FIG. 8 is a cross-sectional view taken through a power plant constructed in accordance with another embodiment of the invention.
FIG. 9 is a cross-sectional view, in part similar to FIGS. 4 and 8, showing a still further embodiment of the invention.
FIG. 10 is an enlarged cross-sectional view taken along the line 10--10 of FIG. 9.
FIG. 11 is a cross-sectional view taken along the line 11--11 of FIG. 10.
This invention relates to an improved one-way clutch and more particularly to an improved, lightweight and low cost one-way clutch.
One-way clutches are utilized for a wide variety of purposes. Such clutches are employed so as to provide unidirectional drive between a driving and a driven member while permitting the driven member to overrun the driving member or to rotate in an opposite direction without interference from the driving member. One form of such clutch employs an annular inner member having a cylindrical outer surface. A caging member encircles the inner member and defines a number of recesses in which individual balls are received. The balls are urged against a wedging surface and into engagement with the cylindrical surface of the inner member so as to provide a driving relationship in one direction while permitting the overrunning or reverse rotation as aforedescribed.
A prior art type of one-way clutch is illustrated in FIGS. 1 and 2 of the drawings and now will be described by reference to those two figures. Such a clutch is indicated generally by the reference numeral 11 and is particularly adapted to transmit a drive to a driven shaft 12 from a driving element, such as a gear 13. The one-way clutch 11 is designed so as to permit drive to be transmitted from the gear 13 to the shaft 12 while permitting the shaft to overrun the gear 13 or to rotate in an opposite direction freely to the gear 13.
The one-way clutch 11 is comprised of a caging member, indicated generally by the reference numeral 14 that defines a plurality of recesses 15 in which rollers 16 are positioned. The rollers 16 are adapted to cooperate with a cylindrical outer surface 18 of an inner member 19 which is fixed for rotation with the gear 13. The inner member 19 and specifically its outer surface 18 is spaced inwardly from a corresponding cylindrical inner surface 21 of the caging member 14. The inner surface 21 is interrupted by the recesses 15.
A plunger 22 is slidably supported in a bore 23 of the caging member 14 adjacent each recess 15. A coil compression spring 24 is received in each of the bores 23 and urges the respective plunger 22 into engagement with the rollers 16. The rollers 16 are, in turn, cammed by the camming surfaces 17 into engagement with the outer surface 18 of the inner member 19.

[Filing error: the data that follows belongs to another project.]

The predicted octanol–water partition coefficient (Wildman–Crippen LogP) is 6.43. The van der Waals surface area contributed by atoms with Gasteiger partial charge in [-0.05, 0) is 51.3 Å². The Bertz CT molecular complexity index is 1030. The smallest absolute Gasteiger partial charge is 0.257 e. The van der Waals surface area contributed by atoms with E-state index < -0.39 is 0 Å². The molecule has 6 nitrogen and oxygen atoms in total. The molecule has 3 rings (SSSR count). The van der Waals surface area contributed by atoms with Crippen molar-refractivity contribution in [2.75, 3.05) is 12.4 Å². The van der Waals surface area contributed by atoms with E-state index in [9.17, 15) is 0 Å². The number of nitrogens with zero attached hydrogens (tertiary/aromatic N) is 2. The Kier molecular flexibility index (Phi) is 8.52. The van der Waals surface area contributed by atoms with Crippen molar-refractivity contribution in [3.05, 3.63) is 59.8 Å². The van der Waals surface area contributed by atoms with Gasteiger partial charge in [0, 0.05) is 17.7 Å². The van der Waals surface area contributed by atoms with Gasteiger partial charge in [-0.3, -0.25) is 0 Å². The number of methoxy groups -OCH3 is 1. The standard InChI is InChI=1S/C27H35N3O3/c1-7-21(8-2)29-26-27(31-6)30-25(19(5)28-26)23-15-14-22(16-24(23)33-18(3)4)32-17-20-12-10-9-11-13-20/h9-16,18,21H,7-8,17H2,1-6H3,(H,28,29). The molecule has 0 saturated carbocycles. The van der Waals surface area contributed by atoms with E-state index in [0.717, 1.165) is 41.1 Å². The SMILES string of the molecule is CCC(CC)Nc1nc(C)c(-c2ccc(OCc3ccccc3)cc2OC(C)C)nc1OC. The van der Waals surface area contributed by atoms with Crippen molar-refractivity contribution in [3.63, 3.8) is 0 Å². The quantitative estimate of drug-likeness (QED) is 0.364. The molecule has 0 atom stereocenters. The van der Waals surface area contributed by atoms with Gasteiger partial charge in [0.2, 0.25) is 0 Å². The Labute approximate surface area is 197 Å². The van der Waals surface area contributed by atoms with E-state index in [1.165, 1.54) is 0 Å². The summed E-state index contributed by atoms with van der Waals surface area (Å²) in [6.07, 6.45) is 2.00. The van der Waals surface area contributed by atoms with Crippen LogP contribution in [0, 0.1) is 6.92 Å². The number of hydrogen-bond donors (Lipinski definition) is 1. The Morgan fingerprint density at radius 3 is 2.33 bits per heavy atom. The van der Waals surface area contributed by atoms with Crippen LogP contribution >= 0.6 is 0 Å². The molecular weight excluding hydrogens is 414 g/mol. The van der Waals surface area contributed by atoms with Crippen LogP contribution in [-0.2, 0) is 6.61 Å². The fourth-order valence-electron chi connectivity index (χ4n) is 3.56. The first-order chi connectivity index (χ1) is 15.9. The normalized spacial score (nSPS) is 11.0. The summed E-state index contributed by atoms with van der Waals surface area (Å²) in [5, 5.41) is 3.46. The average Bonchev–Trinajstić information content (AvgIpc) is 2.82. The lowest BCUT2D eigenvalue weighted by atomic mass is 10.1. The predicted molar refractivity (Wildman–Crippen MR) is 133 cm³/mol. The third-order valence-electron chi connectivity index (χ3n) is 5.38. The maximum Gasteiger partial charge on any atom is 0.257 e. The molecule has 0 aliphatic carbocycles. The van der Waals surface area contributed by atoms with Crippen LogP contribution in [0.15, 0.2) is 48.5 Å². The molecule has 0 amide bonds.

In the illustrated embodiment, the caging member 14 is connected to a driving plate 25 by means of a plurality of screws 26. The driving plate 25 has a splined connection 27 to the driven shaft 12 so that the caging member 14 will be driven with the driven shaft 12.
The device operates as follows. The gear 13 and inner member 19 are driven in a clockwise direction as viewed in FIG. 2. The combination of the spring biased plungers 22 and the shape of the wedging members 17 causes the rollers 16 to become wedged into engagement with the inner member surface 18 so as to transmit a drive in the same direction, as indicated by the arrow, to the caging member 14 and shaft 12. If, however, the 12 overruns, the rollers 16 will be cammed against the plungers 22 so as to permit the shaft to overrun the inner member 19.
Although this prior art type of one-way clutch has a number of advantages, the caging member must be formed from a very strong material and must have sufficient thickness so as to overcome the large compressive loads exerted by the rollers 16. Thus, it has been impractical, with prior art devices, to provide a lightweight, low cost caging member.
It is, therefore, a principal object of this invention to provide an improved one-way clutch mechanism that permits the use of a lightweight caging member without sacrificing strength.
It is a further object of this invention to provide a caging member that may be formed in convenient manner and yet which will afford high strength.
This invention is adapted to be embodied in a one-way clutch that comprises an inner member having a generally cylindrical outer surface. An outer caging member comprises of caging means defining a plurality of caging recesses adapt to cage rollers adapted to cooperate with the cylindrical outer surface is juxtaposed to the inner member. The caging means is formed from a material of relatively low tensile strength. A wedging member is fixed relative to the caging means and is formed from a material having a substantially greater strength than the caging means and which has camming portions that extend into the caging recesses and which are adapted to engage the rollers for camming the rollers into engagement with the cylindrical outer surface for transmitting driving forces therebetween.
This is a continuation of U.S. patent application Ser. No. 845,601, filed Mar. 28, 1986 now abandoned.